L'article revient ensuite sur l'étude statistique menée en 2005 et 2006 dans le département de La Manche, laquelle est illustrée d'exemples concrets. Un deuxième article à venir traitera plus spécifiquement des obligations des différents acteurs des opérations de réhabilitation et de démolition et de l'étude des causes de l'insuffisance de certains repérages.

Source : http://www.inrs.fr/publications/nd2311.html

L'amiante dans les opérations de réhabilitation et de démolition

Insuffisance des repérages : des responsabilités et des défaillances multiples
Les opérations de réhabilitation et de démolition sont des opérations à très hauts risques, compte tenu de la présence potentielle d'amiante dans de nombreux matériaux et produits, et nécessitent de ce fait une recherche exhaustive des matériaux et produits amiantifères concernés par les travaux avant le démarrage de l'opération.
Dans le département de la Manche, l'inspection du travail mène depuis 2005 une campagne ciblée de contrôle de la fiabilité des rapports de repérages amiante. Les résultats de ces contrôles sont particulièrement inquiétants puisque l'absence, l'inadaptation ou la mauvaise qualité des repérages ont été mises en évidence dans 70 à 80 % des cas. Ils confirment que le repérage amiante constitue actuellement le maillon le plus faible de la chaîne de traitement de l'amiante en place.
Faisant suite à l'article ND 2311 qui traitait des différents types de repérage amiante et de leur adaptation aux opérations de réhabilitation et de démolition, ce second article présente les obligations des différents acteurs de ces opérations (maîtres d'ouvrage, maîtres d'oeuvre, coordonnateurs Sécurité et de Protection de la Santé, responsables d'entreprise, opérateurs de repérage). Les résultats de plusieurs enquêtes menées par l'inspection du travail sont présentés. Ils permettent de mieux comprendre l'influence parfois néfaste de ces acteurs sur la qualité des repérages et confirment que seul un engagement sans faille de leur part dans la démarche de prévention des risques professionnels et une volonté de respecter la réglementation peuvent permettre d'aboutir à un repérage exhaustif, donc fiable.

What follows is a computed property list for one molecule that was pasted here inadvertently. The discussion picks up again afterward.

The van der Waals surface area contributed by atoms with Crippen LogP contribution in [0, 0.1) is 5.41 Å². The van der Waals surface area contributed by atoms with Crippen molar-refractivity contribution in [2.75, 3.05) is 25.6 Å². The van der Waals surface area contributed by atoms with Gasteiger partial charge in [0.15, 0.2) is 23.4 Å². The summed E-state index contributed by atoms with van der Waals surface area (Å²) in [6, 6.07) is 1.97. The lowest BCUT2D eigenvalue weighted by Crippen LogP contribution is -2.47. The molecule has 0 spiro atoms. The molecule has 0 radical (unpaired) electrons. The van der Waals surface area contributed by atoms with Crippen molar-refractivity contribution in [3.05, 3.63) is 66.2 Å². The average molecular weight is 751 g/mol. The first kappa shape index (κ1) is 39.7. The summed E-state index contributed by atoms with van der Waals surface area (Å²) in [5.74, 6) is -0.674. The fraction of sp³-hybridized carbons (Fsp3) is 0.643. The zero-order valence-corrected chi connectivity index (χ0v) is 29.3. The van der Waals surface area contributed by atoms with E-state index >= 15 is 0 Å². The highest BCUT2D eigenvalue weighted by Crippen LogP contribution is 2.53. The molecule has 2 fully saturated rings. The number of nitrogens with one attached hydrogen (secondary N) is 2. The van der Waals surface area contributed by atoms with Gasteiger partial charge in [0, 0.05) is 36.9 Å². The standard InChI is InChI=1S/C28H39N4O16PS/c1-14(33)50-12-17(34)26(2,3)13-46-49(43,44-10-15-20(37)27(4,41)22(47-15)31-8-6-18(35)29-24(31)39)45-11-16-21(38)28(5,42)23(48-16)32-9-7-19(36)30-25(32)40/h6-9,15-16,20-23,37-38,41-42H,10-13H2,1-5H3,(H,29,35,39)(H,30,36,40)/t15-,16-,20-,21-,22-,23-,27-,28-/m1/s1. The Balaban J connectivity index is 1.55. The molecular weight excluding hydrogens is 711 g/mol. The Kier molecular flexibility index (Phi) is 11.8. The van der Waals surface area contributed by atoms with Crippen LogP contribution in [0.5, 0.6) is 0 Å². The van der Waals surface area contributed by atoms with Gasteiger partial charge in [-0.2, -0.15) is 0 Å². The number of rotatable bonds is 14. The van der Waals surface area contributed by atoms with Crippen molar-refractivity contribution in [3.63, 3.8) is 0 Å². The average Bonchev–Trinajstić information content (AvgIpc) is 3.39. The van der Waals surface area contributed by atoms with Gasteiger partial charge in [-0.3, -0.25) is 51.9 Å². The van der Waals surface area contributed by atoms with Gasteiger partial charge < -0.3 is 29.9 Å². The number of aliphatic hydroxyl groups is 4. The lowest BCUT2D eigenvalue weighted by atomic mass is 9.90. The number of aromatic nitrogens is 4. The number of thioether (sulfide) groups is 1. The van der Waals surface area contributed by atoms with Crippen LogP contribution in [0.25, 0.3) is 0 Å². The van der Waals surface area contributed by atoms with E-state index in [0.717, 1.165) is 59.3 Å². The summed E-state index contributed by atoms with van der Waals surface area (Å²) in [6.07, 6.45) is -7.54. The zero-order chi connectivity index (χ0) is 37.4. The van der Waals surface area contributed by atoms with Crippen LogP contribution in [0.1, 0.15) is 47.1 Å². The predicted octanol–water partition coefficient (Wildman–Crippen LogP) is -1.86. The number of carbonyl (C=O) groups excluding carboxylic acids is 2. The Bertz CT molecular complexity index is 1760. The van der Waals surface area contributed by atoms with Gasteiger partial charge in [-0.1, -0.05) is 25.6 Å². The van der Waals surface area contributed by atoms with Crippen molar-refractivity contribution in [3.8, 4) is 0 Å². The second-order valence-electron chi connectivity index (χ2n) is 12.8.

Source : http://www.inrs.fr/publications/nd2316.html

Asbestos: The survey guide

This heavily illustrated publication replaces and expands on MDHS100, surveying, sampling and assessment of asbestos-containing materials. It is aimed at people carrying out asbestos surveys and people with specific responsibilities for managing asbestos in non-domestic premises under the Control of Asbestos Regulations 2006. The book covers competence and quality assurance and surveys, including: survey planning, carrying out surveys, the survey report and the dutyholder's use of the survey information. It includes extensive appendices and references and it complements and supports other guidance on managing asbestos. Contents: Introduction; Competence and quality assurance procedures; Asbestos surveys; Survey planning; Carrying out the survey; Survey report; Dutyholder's use of survey information; Appendix 1-8.

Source : http://books.hse.gov.uk/hse/public/saleproduct.jsf?catalogueCode=9780717663859

GESTIS - International limit values for chemical agents

GESTIS database International Limit Values for Chemical Substances was updated in January 2010. Limit values of NIOSH are now included in the datapool.

Source : http://www.dguv.de/ifa/en/gestis/limit_values/index.jsp

L’INERIS lance son nouveau portail substances chimiques

Depuis 2003, l'Ineris anime un espace ouvert à tous les publics, qui présente l'expertise acquise par ses ingénieurs sur les substances chimiques. Le portail www.ineris.fr/substances/fr/ fait aujourd'hui peau neuve avec de nouvelles fonctionnalités : insertion des fiches de données technico-économiques, interopérabilité avec le site du Registre français des émissions polluantes…

Source : http://www.oppbtp.fr/actualites/en_bref/l_ineris_lance_son_nouveau_portail_substances_chimiques